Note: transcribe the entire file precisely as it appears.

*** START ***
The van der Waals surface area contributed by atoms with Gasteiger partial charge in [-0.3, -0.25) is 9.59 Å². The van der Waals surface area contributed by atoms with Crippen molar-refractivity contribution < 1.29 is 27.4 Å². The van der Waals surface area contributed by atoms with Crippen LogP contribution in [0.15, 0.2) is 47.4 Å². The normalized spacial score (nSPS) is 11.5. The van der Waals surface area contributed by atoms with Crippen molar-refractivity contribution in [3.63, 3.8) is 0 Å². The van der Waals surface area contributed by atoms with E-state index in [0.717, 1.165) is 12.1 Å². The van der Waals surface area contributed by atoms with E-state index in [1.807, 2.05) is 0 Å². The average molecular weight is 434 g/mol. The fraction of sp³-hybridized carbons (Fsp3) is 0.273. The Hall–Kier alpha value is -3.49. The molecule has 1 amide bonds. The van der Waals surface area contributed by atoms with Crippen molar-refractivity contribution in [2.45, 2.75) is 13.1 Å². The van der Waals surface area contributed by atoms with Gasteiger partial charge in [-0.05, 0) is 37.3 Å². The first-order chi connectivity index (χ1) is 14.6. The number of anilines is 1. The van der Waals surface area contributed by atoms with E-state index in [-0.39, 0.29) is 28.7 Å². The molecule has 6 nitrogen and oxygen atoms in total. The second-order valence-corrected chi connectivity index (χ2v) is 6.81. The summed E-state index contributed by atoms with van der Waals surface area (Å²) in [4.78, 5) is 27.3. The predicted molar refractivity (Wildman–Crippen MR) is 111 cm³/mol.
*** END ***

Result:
The van der Waals surface area contributed by atoms with Gasteiger partial charge in [-0.3, -0.25) is 9.59 Å². The van der Waals surface area contributed by atoms with Crippen molar-refractivity contribution < 1.29 is 27.4 Å². The van der Waals surface area contributed by atoms with Crippen LogP contribution in [0.15, 0.2) is 47.4 Å². The normalized spacial score (nSPS) is 11.5. The van der Waals surface area contributed by atoms with Crippen molar-refractivity contribution in [3.63, 3.8) is 0 Å². The van der Waals surface area contributed by atoms with E-state index in [0.717, 1.165) is 12.1 Å². The van der Waals surface area contributed by atoms with E-state index in [1.807, 2.05) is 0 Å². The average molecular weight is 434 g/mol. The fraction of sp³-hybridized carbons (Fsp3) is 0.273. The Hall–Kier alpha value is -3.49. The molecule has 1 amide bonds. The van der Waals surface area contributed by atoms with Crippen molar-refractivity contribution in [2.45, 2.75) is 13.1 Å². The van der Waals surface area contributed by atoms with Gasteiger partial charge in [-0.05, 0) is 37.3 Å². The first-order chi connectivity index (χ1) is 14.6. The number of anilines is 1. The van der Waals surface area contributed by atoms with E-state index in [-0.39, 0.29) is 28.7 Å². The molecule has 6 nitrogen and oxygen atoms in total. The second-order valence-corrected chi connectivity index (χ2v) is 6.81. The summed E-state index contributed by atoms with van der Waals surface area (Å²) in [4.78, 5) is 27.3. The predicted molar refractivity (Wildman–Crippen MR) is 111 cm³/mol.